Quarantine brings lots of time to read so I guess there’s a little silver lining to be found in our lives of social distancing and self-isolation. While I’ve been at home, I’ve been doing a fair amount of reading. Since I’ve had Bucky Barnes on my mind lately, I thought the time was right to finally read Ed Burbank’s “Winter Solider,” the 2005 storyline that served as the inspiration for one of the MCU’s most well-received films. I figured I’d use the format I chose when I wrote about Marvel’s epic “Civil War” storyline a little over a year ago, too. With a story so widely known and discussed in popular (comic) culture circles, where there any surprises left to be found reading it fifteen years after the fact?
First, maybe, I should address why the Winter Soldier’s been on my mind. Well, before the coronavirus had us all locked up, my brother had been encouraging me to join him on some cosplaying ventures. He’d assembled a pretty kickass Hawkeye suit and he’d been making appearances with friends as a cosplay Avengers team. I told David I had my Star-Lord costume for when my hair was short, but now that I’ve grown it out again, I really didn’t have anything superhero appropriate, let alone Avengers-adjacent, in my costume box in the basement. David brushed my objections aside, immediately saying the Winter Solider should be my go-to option – all I really had to do was shave my beard closer and figure out the arm and I was good to go. And the less amount of work I have to do, the better! I grant I do have to work on my smolder a bit.
So I considered it. But, because I am who I am, if I was going to do this I was going to do this right. David has been immersing himself in some iconic Hawkeye stories, to have a better handle on the character than just what Jeremy Renner brings to the movies. I figured, if I was contemplating doing this Winter Solider cosplay, I needed to do the same. I needed to meet the Winter Solider as a character in the comics. Sebastian Stan is great. But I had to do the deep research. (Plus I’ve been doing a massive reading dive in Black Widow’s comic history and I know Bucky features prominently in her post-2000 stories, too.) Naturally there was no better way to start than with Ed Burbank’s 2005 storyline where he reintroduced Bucky Barnes to the world as the Winter Solider.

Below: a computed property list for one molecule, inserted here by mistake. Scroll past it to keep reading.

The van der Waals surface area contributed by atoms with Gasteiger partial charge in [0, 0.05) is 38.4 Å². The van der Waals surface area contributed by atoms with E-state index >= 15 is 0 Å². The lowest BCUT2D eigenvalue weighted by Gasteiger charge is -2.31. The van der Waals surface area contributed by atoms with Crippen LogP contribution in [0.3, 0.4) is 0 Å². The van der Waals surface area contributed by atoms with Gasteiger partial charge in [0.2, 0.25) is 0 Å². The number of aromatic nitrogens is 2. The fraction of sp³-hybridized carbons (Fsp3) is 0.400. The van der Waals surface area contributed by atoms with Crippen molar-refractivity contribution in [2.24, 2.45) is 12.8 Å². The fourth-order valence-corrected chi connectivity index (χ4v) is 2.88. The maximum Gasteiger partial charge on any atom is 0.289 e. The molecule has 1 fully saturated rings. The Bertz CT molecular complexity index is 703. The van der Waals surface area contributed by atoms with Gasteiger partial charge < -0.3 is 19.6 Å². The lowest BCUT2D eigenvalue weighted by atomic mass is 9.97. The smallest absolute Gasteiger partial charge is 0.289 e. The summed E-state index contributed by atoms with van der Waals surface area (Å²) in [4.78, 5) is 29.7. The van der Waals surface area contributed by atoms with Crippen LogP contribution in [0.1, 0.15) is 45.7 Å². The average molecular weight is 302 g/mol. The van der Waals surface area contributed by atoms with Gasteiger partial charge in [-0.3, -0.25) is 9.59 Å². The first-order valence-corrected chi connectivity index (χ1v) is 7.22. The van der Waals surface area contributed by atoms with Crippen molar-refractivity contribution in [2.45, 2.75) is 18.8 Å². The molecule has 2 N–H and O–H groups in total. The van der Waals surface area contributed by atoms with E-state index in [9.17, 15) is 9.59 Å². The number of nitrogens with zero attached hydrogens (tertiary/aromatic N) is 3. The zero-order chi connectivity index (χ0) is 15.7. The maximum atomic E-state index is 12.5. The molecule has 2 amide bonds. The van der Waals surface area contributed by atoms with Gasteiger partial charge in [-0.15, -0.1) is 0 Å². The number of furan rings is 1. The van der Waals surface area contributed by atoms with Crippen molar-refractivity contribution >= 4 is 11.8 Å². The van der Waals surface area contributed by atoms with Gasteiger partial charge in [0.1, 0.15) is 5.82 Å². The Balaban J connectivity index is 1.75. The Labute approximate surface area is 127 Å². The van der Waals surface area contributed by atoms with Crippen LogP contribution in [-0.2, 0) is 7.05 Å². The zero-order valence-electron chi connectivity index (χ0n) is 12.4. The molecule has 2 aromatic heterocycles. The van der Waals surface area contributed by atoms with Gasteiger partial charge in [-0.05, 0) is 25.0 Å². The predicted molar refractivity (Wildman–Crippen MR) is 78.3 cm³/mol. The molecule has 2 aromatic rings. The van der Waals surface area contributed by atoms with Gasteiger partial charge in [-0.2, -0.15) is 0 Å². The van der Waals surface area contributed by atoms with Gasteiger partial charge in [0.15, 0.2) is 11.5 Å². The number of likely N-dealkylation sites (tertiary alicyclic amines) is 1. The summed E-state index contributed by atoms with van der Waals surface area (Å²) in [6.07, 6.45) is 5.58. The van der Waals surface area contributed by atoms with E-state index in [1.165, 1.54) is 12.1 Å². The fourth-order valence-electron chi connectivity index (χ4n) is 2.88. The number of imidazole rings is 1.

Much like my experience reading “Civil War,” I found “The Winter Solider” had some surprises in store for me. And we’ve FINALLY hit that point in this post where I can regale you with them! Are you ready? I’m ready!
1) They reveal Bucky is the Winter Solider right away…like right away.
There was no mystery here! Like, none at all! I remember being very disappointed with the trailers for 2014’s Captain America: The Winter Soldier. We saw Sebastian Stan’s eyes from the go! Sure, his hair was longer and his mouth was covered but who was that fooling? Plus, if you were lucky enough to not make that immediate connection the internet came along and ruined it for everyone immediately posting zillions of articles about how Bucky is the Winter Solider. I just kept thinking how exciting it would’ve been if they really built the anticipation and led to this astonishing reveal within the film. I kept imaging what that would’ve been like and what it would’ve been like to read the comics and have that moment, that shocking twist revealed.
Except it wasn’t in the comics. They also gave it away IMMEDIATELY.
Ed Burbank’s first story arc writing Captain America in ’04 was called “Out of Time” and it ran through issues #1-6 with an interlude story in #7. His second arc was “The Winder Soldier,” running from issues #8-14. We see a mysterious figure assassinate the Red Skull in issue #1. Issue #2 has a lot of Bucky flashbacks so the whole “background character introduced and then forgotten and revealed at the end” mystery trope doesn’t really apply. It’s obvious all this Bucky-centric stuff is leading to something. Then issue #5 sees Nick Fury say he wants to be sure before he tells Cap anything as, if it’s true, the identity of this mysterious Winter Soldier will “destroy [Cap’s] world.” Then in #6 Sharon straight-up screams to Cap, “I think it’s Bucky!” His identity is revealed before the “Winter Soldier” storyline even officially begins.